I pulled behind a van at a red light this morning and noticed that my front right headlight was out. Well, it wasn’t that I noticed, I knew it had been out for weeks. I was just reminded or perhaps kicked again in the head at another in the very long list of things that needed to get done and wasn’t. I still have the old sticker from the DMV on my windshield with the new one taped beside it. How long would it take me to fix it? 15 minutes? 20 minutes max to scrape it off? But every time there always seems to be another task more pressing. A contractor at the house that needs to be watched, groceries to buy, a work project to finish, a class to teach, etc., etc., etc.
Each of us has a broken headlight to fix, a door to paint, an e-mail to send, an errand to run, or some project that just doesn’t get finished. I keep thinking that one day I will get all of these things finished, all the little loose ends finished, all the bills caught up, all the paperwork filed, all the e-mails returned, all the cracks patched. But you know what, that day is not ever coming. Ever. Really. Never. There will never be a perfect day when all our projects are complete, we will die with a list unfinished. There will be items on the To Do list that don’t ever get crossed off.
A teacher I have studied with once said at a talk, “there is no better you.” He was saying that often we believe that one day we’ll be a better meditator, a better partner, a better employee, a better boss, or a better whatever. He kept repeating that phrase, “there is no better you.” You are that person now, there is no better you, there is only you in this moment, in this action, in this thought.
When I first heard these words, I took them very negatively. I thought what’s the point of this meditation practice if there is no “better me”? If I can’t improve, then why even try? Isn’t this the practice I’m trying to follow? I’m trying to “become a better person.” But the longer I’ve thought about it, I’ve found that thought very powerful. It forces me to stay in the present. There is no alternative.
There is no end to our To Do list. There is always something to add, always another improvement that we can make in our personal or our professional lives. We can get caught in this feeling of never being satisfied, of always chasing the next item on the list and we end up in this spiral of elation for crossing off the item and disappointment when we remember another item. No matter how much we get done, that deep feeling of guilt, of nagging failure creeps in when we realize (or when a spouse or partner points out) another item we have failed to do. It’s exhausting.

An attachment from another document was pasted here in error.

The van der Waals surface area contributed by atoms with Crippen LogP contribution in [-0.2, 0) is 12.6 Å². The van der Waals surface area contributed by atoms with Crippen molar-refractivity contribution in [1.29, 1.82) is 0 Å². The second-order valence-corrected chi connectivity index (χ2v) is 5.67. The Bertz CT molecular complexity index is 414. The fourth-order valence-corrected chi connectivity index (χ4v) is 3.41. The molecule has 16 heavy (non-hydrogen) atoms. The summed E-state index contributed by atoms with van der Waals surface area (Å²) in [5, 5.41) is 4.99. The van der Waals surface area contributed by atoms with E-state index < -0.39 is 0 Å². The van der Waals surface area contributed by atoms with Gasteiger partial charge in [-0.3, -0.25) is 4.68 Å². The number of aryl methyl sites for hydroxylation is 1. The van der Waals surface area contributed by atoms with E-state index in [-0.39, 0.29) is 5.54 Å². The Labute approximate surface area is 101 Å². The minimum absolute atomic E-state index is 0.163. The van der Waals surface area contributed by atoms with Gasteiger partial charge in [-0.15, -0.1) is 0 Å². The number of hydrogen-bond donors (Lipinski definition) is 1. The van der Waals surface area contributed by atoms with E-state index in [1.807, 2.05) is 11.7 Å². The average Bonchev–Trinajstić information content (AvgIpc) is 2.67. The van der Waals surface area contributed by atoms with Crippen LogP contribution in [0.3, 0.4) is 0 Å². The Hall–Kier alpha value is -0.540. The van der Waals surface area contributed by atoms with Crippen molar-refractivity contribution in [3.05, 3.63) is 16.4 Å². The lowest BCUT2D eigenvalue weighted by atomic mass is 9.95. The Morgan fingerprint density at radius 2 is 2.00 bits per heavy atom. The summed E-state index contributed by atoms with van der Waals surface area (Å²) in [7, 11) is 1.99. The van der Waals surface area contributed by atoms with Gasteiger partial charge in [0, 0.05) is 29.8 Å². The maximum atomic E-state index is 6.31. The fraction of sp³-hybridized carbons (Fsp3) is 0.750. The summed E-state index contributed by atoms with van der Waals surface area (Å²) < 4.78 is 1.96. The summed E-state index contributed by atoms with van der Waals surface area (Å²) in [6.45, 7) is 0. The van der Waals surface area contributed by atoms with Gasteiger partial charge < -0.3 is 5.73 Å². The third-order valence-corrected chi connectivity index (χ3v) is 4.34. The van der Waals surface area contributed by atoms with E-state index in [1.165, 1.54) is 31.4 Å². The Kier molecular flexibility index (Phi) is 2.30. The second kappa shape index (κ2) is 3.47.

We need to have To Do lists. Writing this blog was my first item on the list this morning, but it was also on the list for the past six days. But it didn’t get done, other items became more pressing and it was pushed to the back. This isn’t a blog about how to have better time management, but it is a thought about how to have better mental management. The shift is in changing how we respond to the success or failure of tasks.
Take a few minutes to meditate on who you would be if everything on your list was done. Feel the elation, perhaps the relief, the satisfaction. Now, take a few minutes to meditate on how you feel when you don’t get things done. Feel the disappointment, the frustration. Sit with that feeling.
Both of them are you. There is no better you, there is just you in this moment with a long To Do list that will never get finished. That is you.
Ok, so I admit it, getting my headlight fixed is pretty important and a safety concern and should be at the top of my priority list, I promise it’s the next thing on my list today, of course right after I do that other thing ....